Sunday, April 20, 2008

sunday drive: harvey's broiler, downey ca

It's not a secret that I am simply mad about mid century architecture- a total post and beam devotee. The soaring rooflines, the use of lava rock and wild color and amazing lighting- I guess Jeff is just a fool for Googie. And Googie translates well into coffee shops- roadside, iconic, building as sign structures designed to both attract the automobile and compliment it as well. Somewhat like a patio garage with curb service.

Today's drive is a story that almost ended in tragedy. Downey, California, suburban Southern California home to the Carpenters, the second-oldest surviving Mc Donald's and the much loved and tragically maligned Harvey's Broiler.

Harvey Ortner and his wife Minnie hired local architect Paul B. Clayton to design a distinctive coffee shop. Opened in 1958, Harvey's Broiler was an instant hit and became a local landmark on Firestone Boulevard where it operated for over forty three years. The locals loved the broiler, as did the movies who used it for many, many locations including "What's Love Got to Do With It" and "Short Cuts".

I must interject here that I simply LOVED the Broiler. I would stand out front and look up at the massive neon and incandescent sign and listen to the mechanical switches that flashed the white bulbs on and off- click, click, click. It was such a wonderful place.

Time passed and Harvey and Minnie sold the diner to Johnnie Symantis who changed the name to Johnie's Broiler. It continued to operate until New Year's Eve, 2001 when it suddenly closed. It reopened in 2002 as a used car lot, but the building was intact. It received a unanimous endorsement from the Downey City Council in 2002 as a California Historic Landmark. It should have been safe.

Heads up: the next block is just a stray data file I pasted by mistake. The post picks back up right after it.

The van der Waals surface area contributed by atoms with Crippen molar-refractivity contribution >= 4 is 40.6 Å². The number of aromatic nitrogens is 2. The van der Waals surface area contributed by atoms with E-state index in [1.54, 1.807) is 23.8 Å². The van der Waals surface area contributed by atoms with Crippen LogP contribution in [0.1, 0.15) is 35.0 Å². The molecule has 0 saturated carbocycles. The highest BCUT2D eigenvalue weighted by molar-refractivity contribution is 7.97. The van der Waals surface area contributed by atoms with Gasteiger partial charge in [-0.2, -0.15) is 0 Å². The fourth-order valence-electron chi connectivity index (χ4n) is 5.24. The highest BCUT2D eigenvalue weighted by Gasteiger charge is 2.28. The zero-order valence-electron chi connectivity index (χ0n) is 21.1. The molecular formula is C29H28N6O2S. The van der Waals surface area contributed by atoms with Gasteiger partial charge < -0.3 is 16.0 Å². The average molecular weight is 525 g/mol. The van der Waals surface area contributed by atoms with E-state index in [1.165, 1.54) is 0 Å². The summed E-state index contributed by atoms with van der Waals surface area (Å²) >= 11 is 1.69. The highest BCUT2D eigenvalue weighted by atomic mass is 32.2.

Fast forward to January 7, 2007. The tenant, without permits, without even turning off the gas and electric, hired bulldozers and began to demolish the property at 3pm. One of the local preservationists saw and called police. The illegal demolition was halted and this began a year of waiting. A local preservation group, Save Harvey's Broiler, pressured the city to force the owner to restore the property. The tenant pled no contest to three criminal charges. The property owner was suddenly very cooperative with the city.

And then a miracle happened. Just two weeks ago, the property owner signed a long term lease with Big Boy restaurant operator Jim Louder. The Broiler will be restored as a Big Boy restaurant, in as authentic of a fashion as is possible.

Harvey and Minnie's pride and joy will rise again. It's almost beyond belief. Many thanks to the Los Angeles Conservancy and the tireless Adrienne Biondo, and the Save Harvey's Broiler Foundation.

I took these photos myself at the site the following day, January 8, 2007. I spoke to many locals that day who were in shock. A bus driver stopped to talk to me, weeping openly. The locals love this building as much as I do.

Harvey's Broiler, on the eve of resurrection. Notice how the dining room and the iconic signage are still intact, as are the carports:


Willym said...

Enjoyed this Sunday's drive as much as the others - I think its great that a piece of history was saved. Wither a building or site is from 1750 or 1950 if it has historic value its good to see it being faught fo.

I owned a "heritage home (1884)" for 5 years and couldn't repaint the front porch without three permits and an arguement with several city clerks who didn't understand period colours. Yet a friend of the Mayor made major changes to the oldest historic building in town (1815) right across from City Hall without anyone stopping him. Makes you wonder doesn't it. We had the same fight and after 6 years he was required to restore the property.

Low Carb Evangelist said...

Amazing photos and love your Sunday drive posts!

Doralong said...

Like the guy didn't think someone would eventually notice he'd torn down a landmark building????